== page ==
# Precalculus : Trigonometric Functions

## Example Questions

### Example Question #4 : Find The Value Of The Sine Or Cosine Functions Of An Angle Given A Point On Its Terminal Side

If you are able to solve for the sine and cosine of an angle given a point on its terminal side, you have enough information to also solve for its tangent.

Which of the following best describes the validity of the above statement?

The statement is true in all cases.

The statement is false in all cases.

The statement is true in some cases, but not all.

The statement is true in all cases.

Explanation:

Recall the formula for tangent is .  If we have enough information to solve for sine and cosine, then we have the values of the opposite and adjacent of the angle.

### Example Question #5 : Find The Value Of The Sine Or Cosine Functions Of An Angle Given A Point On Its Terminal Side

The method of solving for trigonometric functions of an angle given a point on its terminal side only works for acute angles.

Which of the following statements best describes the validity of the statement above?

The statement is true

The statement is false

The statement is false

Explanation:

Consider the figure below.

We can form a triangle by dropping a line down from the point (-2,3) perpendicular to the

x axis.  Now we have right triangle that has a leg that is 3 units high and a base that is 2

units long.  Now we can use the Pythagorean Theorem to solve for the hypotenuse.

We can solve for sine and cosine now.  Use the fact that .  The opposite side of the angle in this case is the leg that is 3 units high.

And we will use the fact that .  The adjacent side to the angle is the base that is 2 units long.  We do have to note that we are using and not .

So even though our angle was obtuse, we can still use the same method.

### Example Question #6 : Find The Value Of The Sine Or Cosine Functions Of An Angle Given A Point On Its Terminal Side

Given that the cosine of an angle is , what is the height of the triangle formed by this?  (i.e. the terminal point for this angle is (1,y), solve for y).

Explanation:

We begin by thinking about what cosine means when working with right triangles.  Recall .  So if

Then the adjacent side, or the base of the triangle, is 1 and the hypotenuse is 2.  Now we can use the Pythagorean Theorem to solve for the missing side.

### Example Question #7 : Find The Value Of The Sine Or Cosine Functions Of An Angle Given A Point On Its Terminal Side

Find the value of the cosine of an angle given that the point on the terminal side of the angle is (3,4).

Explanation:

Using the point (3,4), we can see that this forms a right triangle that has a base that is 3 units in length and an adjoining leg that is 4 units high.  We are able to find the hypotenuse of this triangle using the Pythagorean Theorem.  This will give us the distance of the point (3,4) to the origin.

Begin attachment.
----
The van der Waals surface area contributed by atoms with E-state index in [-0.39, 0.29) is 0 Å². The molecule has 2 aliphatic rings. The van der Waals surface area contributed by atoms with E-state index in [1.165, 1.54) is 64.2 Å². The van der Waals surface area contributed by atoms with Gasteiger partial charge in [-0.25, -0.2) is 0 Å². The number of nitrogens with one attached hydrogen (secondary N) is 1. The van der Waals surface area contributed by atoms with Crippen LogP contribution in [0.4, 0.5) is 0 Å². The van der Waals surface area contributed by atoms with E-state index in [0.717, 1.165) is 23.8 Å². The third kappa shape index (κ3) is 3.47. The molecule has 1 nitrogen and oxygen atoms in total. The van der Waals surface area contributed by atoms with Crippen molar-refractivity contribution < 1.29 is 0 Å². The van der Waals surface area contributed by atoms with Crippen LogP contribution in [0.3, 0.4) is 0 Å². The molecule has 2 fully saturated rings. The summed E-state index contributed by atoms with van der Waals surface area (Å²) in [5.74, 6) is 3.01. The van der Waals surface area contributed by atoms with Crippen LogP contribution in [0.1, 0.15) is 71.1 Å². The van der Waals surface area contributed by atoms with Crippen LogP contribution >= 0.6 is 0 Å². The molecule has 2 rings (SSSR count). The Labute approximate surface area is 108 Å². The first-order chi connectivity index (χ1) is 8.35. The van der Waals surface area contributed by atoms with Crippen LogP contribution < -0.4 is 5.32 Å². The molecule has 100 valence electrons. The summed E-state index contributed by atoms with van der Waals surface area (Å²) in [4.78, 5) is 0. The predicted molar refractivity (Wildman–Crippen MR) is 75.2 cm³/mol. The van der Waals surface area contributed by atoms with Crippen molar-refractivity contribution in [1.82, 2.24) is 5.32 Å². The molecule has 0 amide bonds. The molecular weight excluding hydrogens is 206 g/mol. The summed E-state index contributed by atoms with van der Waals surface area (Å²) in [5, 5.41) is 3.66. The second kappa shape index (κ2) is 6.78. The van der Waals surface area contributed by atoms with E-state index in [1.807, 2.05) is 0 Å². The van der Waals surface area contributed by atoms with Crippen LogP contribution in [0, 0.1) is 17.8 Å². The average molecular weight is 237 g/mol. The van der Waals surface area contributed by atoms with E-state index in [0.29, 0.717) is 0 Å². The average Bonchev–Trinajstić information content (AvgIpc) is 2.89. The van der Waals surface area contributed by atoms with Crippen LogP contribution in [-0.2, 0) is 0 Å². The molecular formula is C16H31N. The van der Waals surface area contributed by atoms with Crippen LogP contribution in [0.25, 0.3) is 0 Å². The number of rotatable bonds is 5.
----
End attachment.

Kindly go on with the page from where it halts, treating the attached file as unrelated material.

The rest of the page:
And so the hypotenuse of this triangle (the distance from our point we are working with to the origin), is 5 units long.  Recall that when using cosine for right triangles, cosine represents the following

So if we are considering the angle formed by the x-axis and our hypotenuse, the adjacent side would be the base of our triangle; 3 units.

### Example Question #8 : Find The Value Of The Sine Or Cosine Functions Of An Angle Given A Point On Its Terminal Side

Find the sine and cosine of the following angle.

Explanation:

We see that the point on the terminal side is (5,6).  So we know that with this point a right triangle is formed with a base that is 5 units long, and a leg that is 6 units high.  We can use the Pythagorean Theorem to solve for the hypotenuse that is formed by this triangle and this will tell us the distance of the point from the origin.

Let’s solve for sine first.  When working with right triangles recall that and we are considering the angle formed by the x-axis and the hypotenuse.  So the opposite side is the leg that is 6 units high.

We can solve for cosine if we recall that .  Our adjacent side would be the base that is 5 units long.

### Example Question #1 : Angular And Linear Velocity

If a ball is travelling in a circle of diameter  with velocity , find the angular velocity of the ball.

Explanation:

Using the equation,

where

=angular velocity, =linear velocity, and =radius of the circle.

In this case the radius is 5 (half of the diameter) and linear velocity is 20 m/s.

.

### Example Question #2 : Angular And Linear Velocity

Suppose a car tire rotates  times a second. The tire has a diameter of  inches. Find the angular velocity in radians per second.

Explanation:

Write the formula for angular velocity.

The frequency of the tire is 8 revolutions per second. The radius is not used.

Substitute the frequency and solve.

### Example Question #3 : Angular And Linear Velocity

What is the angular velocity of a spinning top if it travels  radians in a third of a second?

Explanation:

Write the formula for average velocity.

The units of omega is radians per second.

Substitute the givens and solve for omega.

### Example Question #4 : Angular And Linear Velocity

A  diamter tire on a car makes  revolutions per second. Find the angular speed of the car.

Explanation:

Recall that  .

Since the tire revolves 9.3 times/second it would seem that the tire would rotate

or .

We use  to indicate that the tire is rolling 360 degrees or  radians each revolution (as it should).

Thus,

Note that radians is JUST a different way of writing degrees. The higher numbers in the answers above are all measures around the actual linear speed of the tire, not the angular speed.

### Example Question #1 : Solve Angular Velocity Problems

A car wheel of radius 20 inches rotates at 8 revolutions per second on the highway. What is the angular speed of the tire?